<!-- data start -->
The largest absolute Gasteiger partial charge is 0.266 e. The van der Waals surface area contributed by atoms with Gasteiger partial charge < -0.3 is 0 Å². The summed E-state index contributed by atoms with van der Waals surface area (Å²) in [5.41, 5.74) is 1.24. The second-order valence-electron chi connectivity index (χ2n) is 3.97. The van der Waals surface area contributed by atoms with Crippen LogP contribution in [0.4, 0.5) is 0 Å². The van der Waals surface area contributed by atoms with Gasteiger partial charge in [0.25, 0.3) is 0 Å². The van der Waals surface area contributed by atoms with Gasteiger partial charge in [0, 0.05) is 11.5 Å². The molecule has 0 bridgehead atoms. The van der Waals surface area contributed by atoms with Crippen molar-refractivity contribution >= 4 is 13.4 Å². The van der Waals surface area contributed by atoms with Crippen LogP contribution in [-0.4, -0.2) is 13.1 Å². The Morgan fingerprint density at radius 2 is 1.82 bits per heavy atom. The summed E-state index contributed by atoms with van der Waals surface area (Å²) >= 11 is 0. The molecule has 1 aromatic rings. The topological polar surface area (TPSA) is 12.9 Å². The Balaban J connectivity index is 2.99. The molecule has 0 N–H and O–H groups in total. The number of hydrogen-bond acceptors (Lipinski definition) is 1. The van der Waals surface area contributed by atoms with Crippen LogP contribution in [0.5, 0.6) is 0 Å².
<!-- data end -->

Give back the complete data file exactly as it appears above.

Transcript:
The largest absolute Gasteiger partial charge is 0.266 e. The van der Waals surface area contributed by atoms with Gasteiger partial charge < -0.3 is 0 Å². The summed E-state index contributed by atoms with van der Waals surface area (Å²) in [5.41, 5.74) is 1.24. The second-order valence-electron chi connectivity index (χ2n) is 3.97. The van der Waals surface area contributed by atoms with Crippen LogP contribution in [0.4, 0.5) is 0 Å². The van der Waals surface area contributed by atoms with Gasteiger partial charge in [0.25, 0.3) is 0 Å². The van der Waals surface area contributed by atoms with Gasteiger partial charge in [0, 0.05) is 11.5 Å². The molecule has 0 bridgehead atoms. The van der Waals surface area contributed by atoms with Crippen molar-refractivity contribution >= 4 is 13.4 Å². The van der Waals surface area contributed by atoms with Crippen LogP contribution in [-0.4, -0.2) is 13.1 Å². The Morgan fingerprint density at radius 2 is 1.82 bits per heavy atom. The summed E-state index contributed by atoms with van der Waals surface area (Å²) >= 11 is 0. The molecule has 1 aromatic rings. The topological polar surface area (TPSA) is 12.9 Å². The Balaban J connectivity index is 2.99. The molecule has 0 N–H and O–H groups in total. The number of hydrogen-bond acceptors (Lipinski definition) is 1. The van der Waals surface area contributed by atoms with Crippen LogP contribution in [0.5, 0.6) is 0 Å².